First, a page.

Shashank Srinivasan, the founder of Technology for Wildlife, left an indelible mark on the hearts of those who knew him, leaving each of us shattered when we heard about his sudden passing. So many of us were left pondering the same question, “Why? We had so many plans together.” From mapping illegal railway track expansion, identifying wildlife through computer vision using drone footage, creating 3D models of mangroves and corals to understand restoration efforts, making data, software and processes as open-source as possible, and so much more.

Passionate about wildlife conservation and mapping the world, Shashank went beyond the conventional boundaries of his work, embracing every bit of joy life had to offer and would urge each of us to do the same. Besides his dedication to work, our mutual friends recall how he chased sunsets and how they would inevitably run into him during swims and cycling trips. Shashank created art from driftwood and fought tirelessly for our forests in equal measure. He did it all, from flying kites on Miramar beach, working with Jairam Ramesh (the ex-Forest Minister of India), immersing himself in mapping the high-altitude lakes of Ladakh, and savouring Goan siestas. He was the kind of person who made an average day better, whether through his exotic meeting locations or simply with his heartfelt hugs.

     ShashankSri DSC    Eulogy | Nature Infocus
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Shashank pictured during fieldwork in Gandak, Bihar.

Shashank had a unique understanding of the interconnectedness between humans and nature, also the potential and limitations of the technology he loved. He hoped to address the ecological crisis with the same tools often used to exacerbate it. His values were firmly grounded in the problematic implications of the technology he advocated for, while letting the kite of possibilities fly high and free. He sought to balance the pulls of experimentation, efficiency, and scaling impact with the imbalance of power, concerns about privacy, and data security.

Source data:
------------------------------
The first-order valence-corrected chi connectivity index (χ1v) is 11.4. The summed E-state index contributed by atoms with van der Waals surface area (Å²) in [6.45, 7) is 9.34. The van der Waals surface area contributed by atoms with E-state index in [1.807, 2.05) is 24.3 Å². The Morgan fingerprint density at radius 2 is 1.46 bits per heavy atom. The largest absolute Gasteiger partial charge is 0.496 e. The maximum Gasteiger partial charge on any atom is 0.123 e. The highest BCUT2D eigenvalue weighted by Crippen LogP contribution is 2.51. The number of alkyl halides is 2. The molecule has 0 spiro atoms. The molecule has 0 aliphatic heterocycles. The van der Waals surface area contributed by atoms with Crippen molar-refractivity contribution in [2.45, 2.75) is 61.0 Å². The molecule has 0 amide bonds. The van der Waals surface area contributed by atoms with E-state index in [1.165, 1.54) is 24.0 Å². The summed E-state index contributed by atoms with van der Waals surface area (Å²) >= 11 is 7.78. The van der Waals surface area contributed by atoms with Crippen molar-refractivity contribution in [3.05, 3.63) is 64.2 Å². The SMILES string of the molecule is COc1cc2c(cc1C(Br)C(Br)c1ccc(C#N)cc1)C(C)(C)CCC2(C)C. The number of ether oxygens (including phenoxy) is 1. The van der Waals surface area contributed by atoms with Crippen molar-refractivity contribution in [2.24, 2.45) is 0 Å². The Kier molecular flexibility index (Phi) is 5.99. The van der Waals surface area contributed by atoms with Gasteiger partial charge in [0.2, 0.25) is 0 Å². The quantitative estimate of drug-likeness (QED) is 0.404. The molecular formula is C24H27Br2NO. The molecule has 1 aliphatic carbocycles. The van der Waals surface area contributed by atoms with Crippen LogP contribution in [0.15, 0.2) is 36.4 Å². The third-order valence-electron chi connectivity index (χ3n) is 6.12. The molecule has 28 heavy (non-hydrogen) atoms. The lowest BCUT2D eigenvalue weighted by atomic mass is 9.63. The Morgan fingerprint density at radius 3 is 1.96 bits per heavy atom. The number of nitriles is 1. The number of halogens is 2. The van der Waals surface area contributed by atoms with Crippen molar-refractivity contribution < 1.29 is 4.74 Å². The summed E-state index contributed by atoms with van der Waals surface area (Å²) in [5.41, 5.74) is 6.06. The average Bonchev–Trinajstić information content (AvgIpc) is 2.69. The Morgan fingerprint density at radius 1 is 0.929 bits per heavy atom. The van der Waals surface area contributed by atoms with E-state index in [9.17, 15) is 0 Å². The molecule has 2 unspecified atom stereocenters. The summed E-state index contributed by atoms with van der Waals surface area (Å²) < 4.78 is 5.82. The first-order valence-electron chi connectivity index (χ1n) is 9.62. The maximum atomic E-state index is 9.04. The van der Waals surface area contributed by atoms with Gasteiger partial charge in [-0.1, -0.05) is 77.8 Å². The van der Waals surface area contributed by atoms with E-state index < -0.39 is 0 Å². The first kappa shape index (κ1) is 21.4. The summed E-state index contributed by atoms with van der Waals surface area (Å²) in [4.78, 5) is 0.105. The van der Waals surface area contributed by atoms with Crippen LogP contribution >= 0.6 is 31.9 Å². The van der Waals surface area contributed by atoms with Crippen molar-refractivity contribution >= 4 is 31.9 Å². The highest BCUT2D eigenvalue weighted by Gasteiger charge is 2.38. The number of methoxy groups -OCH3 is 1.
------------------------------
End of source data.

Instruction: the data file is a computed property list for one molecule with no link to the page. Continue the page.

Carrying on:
He created opportunities where they hadn't previously existed and went far beyond creating maps for wildlife. Through his intricate cartography, he crafted visions of boundless skies untouched by transmission lines and created maps that showed how new highway expansions would threaten our much-needed forest integrity. One of his significant accomplishments was providing imagery for Mollem's green heart when thousands of trees were cut down for a transmission line substation. The image helped rally support across Goa and the planet for Amche Mollem.

Shashank's unwavering belief in the power of trust and collaboration shaped his being, making him a beacon of trust-based support and inspiration. He effortlessly embraced real-time research, occasionally saying no when he couldn't make a deadline and almost always produced time-bound results that were utilised by scientists, lawyers, citizens, and courts, in an accessible, engaging and scientifically rigorous manner. Whether at Central Empowered Committee (CEC) meetings, engaging with lawyers at Goa Foundation, enduring the monotony of political encounters during the last elections in Goa, or offering solace to friends recovering from health setbacks, Shashank's support was unwavering. He was someone who knew how to live life and almost, like a premonition, never took time for granted.